Sunday, July 17, 2005

A Finagler's Fine-Tuning

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...Okay, so Michael Feinstein and Lifestyles Magazine were meant to be a shidduch.

First things first: write a proposal letter to the Lifestyles editor. So I sat and composed an award-winning letter of who Michael was and why he should be featured in the magazine. And then I wrote a (equally award-winning) presentation of who I was, what I did and what I'd written before -- not much, anyways.

But I got a green light, and that's all that mattered!

Next thing to do was find out how to contact Michael's people to arrange for an interview with him -- it was September now and I had about a six-week lead time, enough I figured to get things arranged.

First I contacted the Toronto venue where he was to be performing and they gave me the record company name. The record company provided me with the management company in L.A., and the management company got a letter from me. (I am much better in writing than I am on the phone, and I look for every excuse to write letters or e-mails so as not to have to telephone places)I was asked to forward a sample copy of the magazine, which I did, and then got the green light from them...and a press kit and a CD sampler. I was told that closer to the time, I'd be getting a call from the record company to schedule the actual interview with Michael. I was elated; I was on a roll.

I incorporated the information from the press kit, the influence of Michael's music playing in the background, and did loads of online research at home and at the public library, finding press clippings, etc. I'd suddenly became an expert on the life and times of Michael Feinstein up until that point.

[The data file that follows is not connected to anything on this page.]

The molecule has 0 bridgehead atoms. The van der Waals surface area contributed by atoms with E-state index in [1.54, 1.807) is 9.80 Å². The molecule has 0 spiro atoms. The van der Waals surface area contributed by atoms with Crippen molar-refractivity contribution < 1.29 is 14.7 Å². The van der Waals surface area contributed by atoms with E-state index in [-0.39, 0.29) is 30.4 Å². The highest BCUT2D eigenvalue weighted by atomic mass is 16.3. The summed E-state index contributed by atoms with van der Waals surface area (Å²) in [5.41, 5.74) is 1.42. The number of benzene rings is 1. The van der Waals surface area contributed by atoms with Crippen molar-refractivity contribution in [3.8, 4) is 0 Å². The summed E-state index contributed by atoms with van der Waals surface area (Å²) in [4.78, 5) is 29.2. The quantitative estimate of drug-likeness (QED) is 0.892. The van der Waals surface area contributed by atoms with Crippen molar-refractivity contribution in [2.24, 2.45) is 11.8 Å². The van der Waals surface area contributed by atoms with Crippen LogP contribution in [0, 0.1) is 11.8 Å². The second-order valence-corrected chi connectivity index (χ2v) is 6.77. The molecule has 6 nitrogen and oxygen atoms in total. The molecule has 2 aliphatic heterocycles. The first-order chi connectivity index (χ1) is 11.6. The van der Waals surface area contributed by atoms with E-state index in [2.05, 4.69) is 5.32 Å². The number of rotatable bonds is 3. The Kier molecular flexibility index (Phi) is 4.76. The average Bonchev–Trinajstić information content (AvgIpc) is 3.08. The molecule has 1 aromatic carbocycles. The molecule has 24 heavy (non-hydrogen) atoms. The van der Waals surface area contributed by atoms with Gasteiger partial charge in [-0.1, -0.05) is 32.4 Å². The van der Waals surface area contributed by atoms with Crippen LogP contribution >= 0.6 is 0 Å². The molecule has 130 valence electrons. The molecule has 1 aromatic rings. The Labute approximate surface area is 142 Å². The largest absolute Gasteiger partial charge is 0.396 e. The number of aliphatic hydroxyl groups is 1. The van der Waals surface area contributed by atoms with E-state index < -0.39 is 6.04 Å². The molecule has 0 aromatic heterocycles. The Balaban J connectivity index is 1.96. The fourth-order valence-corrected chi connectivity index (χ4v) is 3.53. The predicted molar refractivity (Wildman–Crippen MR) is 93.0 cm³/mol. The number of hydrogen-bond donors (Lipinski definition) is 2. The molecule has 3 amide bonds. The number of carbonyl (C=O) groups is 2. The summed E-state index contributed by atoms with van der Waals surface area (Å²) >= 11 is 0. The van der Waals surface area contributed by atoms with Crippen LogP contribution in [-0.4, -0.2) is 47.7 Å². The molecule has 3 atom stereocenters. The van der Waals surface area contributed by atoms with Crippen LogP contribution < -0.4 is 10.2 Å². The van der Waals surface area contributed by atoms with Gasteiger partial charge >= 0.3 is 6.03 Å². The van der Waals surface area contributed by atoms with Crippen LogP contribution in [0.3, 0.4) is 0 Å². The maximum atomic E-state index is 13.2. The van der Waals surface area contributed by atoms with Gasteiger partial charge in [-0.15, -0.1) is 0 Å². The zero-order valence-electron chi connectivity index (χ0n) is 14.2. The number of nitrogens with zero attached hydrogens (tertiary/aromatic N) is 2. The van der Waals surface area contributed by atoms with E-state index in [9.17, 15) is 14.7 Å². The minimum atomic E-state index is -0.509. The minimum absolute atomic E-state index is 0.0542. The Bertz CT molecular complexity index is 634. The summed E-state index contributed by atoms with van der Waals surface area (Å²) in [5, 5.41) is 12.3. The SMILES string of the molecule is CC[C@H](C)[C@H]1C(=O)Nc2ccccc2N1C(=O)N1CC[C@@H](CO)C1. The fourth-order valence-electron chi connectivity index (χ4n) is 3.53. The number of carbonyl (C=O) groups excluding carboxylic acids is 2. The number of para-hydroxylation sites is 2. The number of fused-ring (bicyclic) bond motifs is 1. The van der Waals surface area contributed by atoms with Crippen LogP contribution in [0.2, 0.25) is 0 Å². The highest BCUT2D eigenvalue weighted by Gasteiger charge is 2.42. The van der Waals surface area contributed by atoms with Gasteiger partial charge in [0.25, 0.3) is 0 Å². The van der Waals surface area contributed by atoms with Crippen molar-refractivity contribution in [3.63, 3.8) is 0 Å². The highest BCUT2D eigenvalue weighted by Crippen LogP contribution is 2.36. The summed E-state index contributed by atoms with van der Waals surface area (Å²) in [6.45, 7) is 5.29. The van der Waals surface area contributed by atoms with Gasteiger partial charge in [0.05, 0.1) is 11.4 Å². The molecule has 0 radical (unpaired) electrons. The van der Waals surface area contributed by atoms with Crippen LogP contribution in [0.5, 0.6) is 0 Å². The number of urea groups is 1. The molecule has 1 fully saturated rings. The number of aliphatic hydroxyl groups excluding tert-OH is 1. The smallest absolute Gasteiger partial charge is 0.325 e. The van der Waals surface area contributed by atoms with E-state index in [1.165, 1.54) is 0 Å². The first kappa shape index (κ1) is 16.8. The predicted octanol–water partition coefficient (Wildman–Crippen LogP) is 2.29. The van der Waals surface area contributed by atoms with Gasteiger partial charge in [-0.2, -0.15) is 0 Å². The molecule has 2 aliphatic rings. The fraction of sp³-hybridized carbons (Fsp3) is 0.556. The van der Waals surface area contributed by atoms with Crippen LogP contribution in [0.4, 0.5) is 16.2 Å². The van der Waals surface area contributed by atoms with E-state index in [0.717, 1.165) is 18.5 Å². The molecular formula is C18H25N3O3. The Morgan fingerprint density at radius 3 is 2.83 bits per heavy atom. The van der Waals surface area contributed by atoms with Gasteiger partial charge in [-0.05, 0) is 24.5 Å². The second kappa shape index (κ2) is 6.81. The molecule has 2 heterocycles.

The L.A.-management company heard from me again when I requested photos to accompany the piece, and although they had a standard publicity shot or two, it was the "back home, growing up" photos I was seeking for such an in-depth piece. And so, my name and number and request was passed on to the next best person, Michael's mom, Mazie Feinstein. She contacted me one day, asked what sorts of photos I'd need and said she'd send an envelope to me but would need them back. Of course she'd need them back: there was Michael with Liza Minnelli (she'd sort of helped him with a Hollywood entree into the music scene), Michael with presidents, Michael with Ira Gershwin, Michael as a little boy with microphone in hand and singing at a family simcha back in Ohio.

So I'd done the prep work and then the week of the concert, I got a call with a place and time to meet Michael: 12 noon, Four Seasons Hotel, the day after the concert, for a 20 minute personal interview. I began to wonder: Did I bite off more than I can chew? Yes, I'd come out of left field to land a magazine article in a glossy-pseudo international prestigious magazine; I'd managed to make all the right connections to land an interview with someone whose music I adored (and whose looks weren't bad, either!);I'd prepared; knew tons about his background; had a list of questions ready; microcassette player was ready -- I should be ready. But was I really going to be ready?

Okay, the concert came and went, and I loved it so much -- Michael's talent for musical interpretation of old standards, his interjection with personal stories of great American songwriters, and his natural charisma entrance an audience of fifty or a thousand people. That in itself is a talent.